Plants are never good news in Koudelka.
Plants are never good news in Koudelka.  

   The other aspect of Koudelka which may frighten off a new player is the interface. The setup of the controller and the bizarre camera angles which, while doing wonders for the gothic and nervous air of the game, does nothing but aggravate the player while attempting to maneuver. Navigating menus can be repetitive and irritating, having to go through the same sequence of five windows three times just to use a single item on everyone in your party.

   Before talking about music, I should point out that Hiroki Kikuta (Secret of Mana, Seiken Densetsu 3) not only composed the somewhat scant music, but also directed, produced, and wrote the script for Koudelka. That being said, perhaps Mr. Kikuta's multi-faceted duties on Koudelka account for his somewhat lackluster performance on its music. Don't get me wrong, the combat and boss themes are quite good, but they seem like they were written for another game. They sound bouncy and happy and, in short, like a track from Secret of Mana.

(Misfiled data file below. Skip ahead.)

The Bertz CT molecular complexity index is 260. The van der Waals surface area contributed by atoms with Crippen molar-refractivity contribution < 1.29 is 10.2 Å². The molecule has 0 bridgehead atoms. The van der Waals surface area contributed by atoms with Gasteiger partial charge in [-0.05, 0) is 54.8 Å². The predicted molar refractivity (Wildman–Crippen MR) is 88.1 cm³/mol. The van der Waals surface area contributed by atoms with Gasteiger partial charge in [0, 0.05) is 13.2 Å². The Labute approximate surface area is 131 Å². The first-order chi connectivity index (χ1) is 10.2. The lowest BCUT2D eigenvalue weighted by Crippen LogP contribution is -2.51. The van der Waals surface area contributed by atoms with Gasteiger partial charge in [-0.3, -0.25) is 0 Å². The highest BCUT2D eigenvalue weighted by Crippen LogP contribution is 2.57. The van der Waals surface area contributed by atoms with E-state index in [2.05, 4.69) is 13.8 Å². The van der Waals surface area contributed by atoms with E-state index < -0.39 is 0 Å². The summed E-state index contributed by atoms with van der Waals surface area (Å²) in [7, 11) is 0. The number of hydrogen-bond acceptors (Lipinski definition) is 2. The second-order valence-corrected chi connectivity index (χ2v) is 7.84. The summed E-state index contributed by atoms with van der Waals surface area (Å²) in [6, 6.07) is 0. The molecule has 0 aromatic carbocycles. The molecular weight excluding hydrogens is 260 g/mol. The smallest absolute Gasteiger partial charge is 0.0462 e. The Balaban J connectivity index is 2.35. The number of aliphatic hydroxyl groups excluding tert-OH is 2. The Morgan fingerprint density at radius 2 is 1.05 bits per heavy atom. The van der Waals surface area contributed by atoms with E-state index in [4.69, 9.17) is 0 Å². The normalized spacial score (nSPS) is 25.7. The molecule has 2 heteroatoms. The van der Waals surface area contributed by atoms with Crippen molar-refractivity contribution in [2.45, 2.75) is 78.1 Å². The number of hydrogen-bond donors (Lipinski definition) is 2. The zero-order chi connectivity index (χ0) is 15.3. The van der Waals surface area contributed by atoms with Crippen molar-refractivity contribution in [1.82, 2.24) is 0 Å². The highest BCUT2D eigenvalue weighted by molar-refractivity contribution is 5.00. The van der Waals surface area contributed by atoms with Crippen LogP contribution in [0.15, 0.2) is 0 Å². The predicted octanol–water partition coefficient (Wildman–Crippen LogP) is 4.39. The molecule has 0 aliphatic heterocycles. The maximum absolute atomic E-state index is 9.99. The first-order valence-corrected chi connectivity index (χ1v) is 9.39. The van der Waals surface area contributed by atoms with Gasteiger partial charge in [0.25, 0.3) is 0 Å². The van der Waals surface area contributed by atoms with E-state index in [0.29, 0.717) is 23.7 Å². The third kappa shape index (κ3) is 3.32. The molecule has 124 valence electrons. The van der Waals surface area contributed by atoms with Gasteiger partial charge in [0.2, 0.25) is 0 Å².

There are very few other sounds in Koudelka - footfalls, a bell, the clock ticking - all of which intensify the very creepy, very realistic atmosphere. Voice acting is top of the line. Seriously. If Final Fantasy X or Kingdom Hearts had voice acting this good, Square fans would be crowing with delight. All in all, it's a job done very, very well.

   The same can't quite be said about Koudelka's sense of originality. It is a very realistic RPG - something of a first, admittedly - but the tactical combat system and the easy and eerily familiar puzzles detract from the sense of wonder. Ultimately, it's the plot which gives Koudelka its real originality.


The opening sequence features a wonderful choral piece called 'Requiem'. Very nice.
The opening sequence features a wonderful choral piece called 'Requiem'. Very nice.